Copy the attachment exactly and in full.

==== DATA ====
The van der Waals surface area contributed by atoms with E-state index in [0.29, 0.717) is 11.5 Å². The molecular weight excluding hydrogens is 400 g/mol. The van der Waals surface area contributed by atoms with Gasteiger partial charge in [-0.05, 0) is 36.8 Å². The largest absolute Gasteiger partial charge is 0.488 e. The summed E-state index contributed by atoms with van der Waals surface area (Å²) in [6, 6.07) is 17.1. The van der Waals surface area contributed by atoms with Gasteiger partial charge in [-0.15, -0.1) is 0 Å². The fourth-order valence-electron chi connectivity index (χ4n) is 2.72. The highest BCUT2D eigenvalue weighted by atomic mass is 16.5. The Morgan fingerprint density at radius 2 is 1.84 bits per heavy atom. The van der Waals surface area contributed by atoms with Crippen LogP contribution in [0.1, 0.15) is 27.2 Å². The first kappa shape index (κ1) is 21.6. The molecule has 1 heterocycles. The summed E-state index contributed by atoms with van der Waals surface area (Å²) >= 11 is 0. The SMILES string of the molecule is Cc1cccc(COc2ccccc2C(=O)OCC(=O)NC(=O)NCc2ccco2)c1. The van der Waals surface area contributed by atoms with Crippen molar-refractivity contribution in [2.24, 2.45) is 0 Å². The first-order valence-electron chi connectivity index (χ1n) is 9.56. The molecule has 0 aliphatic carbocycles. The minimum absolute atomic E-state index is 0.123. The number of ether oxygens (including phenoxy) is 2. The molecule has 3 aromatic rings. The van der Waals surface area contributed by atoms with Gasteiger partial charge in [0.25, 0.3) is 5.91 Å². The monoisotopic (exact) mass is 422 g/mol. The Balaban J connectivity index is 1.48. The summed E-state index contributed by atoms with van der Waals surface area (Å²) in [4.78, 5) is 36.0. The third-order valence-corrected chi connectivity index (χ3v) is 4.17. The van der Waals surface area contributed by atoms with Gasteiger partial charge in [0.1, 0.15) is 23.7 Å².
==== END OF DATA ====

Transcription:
The van der Waals surface area contributed by atoms with E-state index in [0.29, 0.717) is 11.5 Å². The molecular weight excluding hydrogens is 400 g/mol. The van der Waals surface area contributed by atoms with Gasteiger partial charge in [-0.05, 0) is 36.8 Å². The largest absolute Gasteiger partial charge is 0.488 e. The summed E-state index contributed by atoms with van der Waals surface area (Å²) in [6, 6.07) is 17.1. The van der Waals surface area contributed by atoms with Gasteiger partial charge in [-0.15, -0.1) is 0 Å². The fourth-order valence-electron chi connectivity index (χ4n) is 2.72. The highest BCUT2D eigenvalue weighted by atomic mass is 16.5. The Morgan fingerprint density at radius 2 is 1.84 bits per heavy atom. The van der Waals surface area contributed by atoms with Crippen LogP contribution in [0.1, 0.15) is 27.2 Å². The first kappa shape index (κ1) is 21.6. The molecule has 1 heterocycles. The summed E-state index contributed by atoms with van der Waals surface area (Å²) >= 11 is 0. The SMILES string of the molecule is Cc1cccc(COc2ccccc2C(=O)OCC(=O)NC(=O)NCc2ccco2)c1. The van der Waals surface area contributed by atoms with Crippen molar-refractivity contribution in [2.24, 2.45) is 0 Å². The first-order valence-electron chi connectivity index (χ1n) is 9.56. The molecule has 0 aliphatic carbocycles. The minimum absolute atomic E-state index is 0.123. The number of ether oxygens (including phenoxy) is 2. The molecule has 3 aromatic rings. The van der Waals surface area contributed by atoms with Gasteiger partial charge in [0.25, 0.3) is 5.91 Å². The monoisotopic (exact) mass is 422 g/mol. The Balaban J connectivity index is 1.48. The summed E-state index contributed by atoms with van der Waals surface area (Å²) in [4.78, 5) is 36.0. The third-order valence-corrected chi connectivity index (χ3v) is 4.17. The van der Waals surface area contributed by atoms with Gasteiger partial charge in [0.1, 0.15) is 23.7 Å².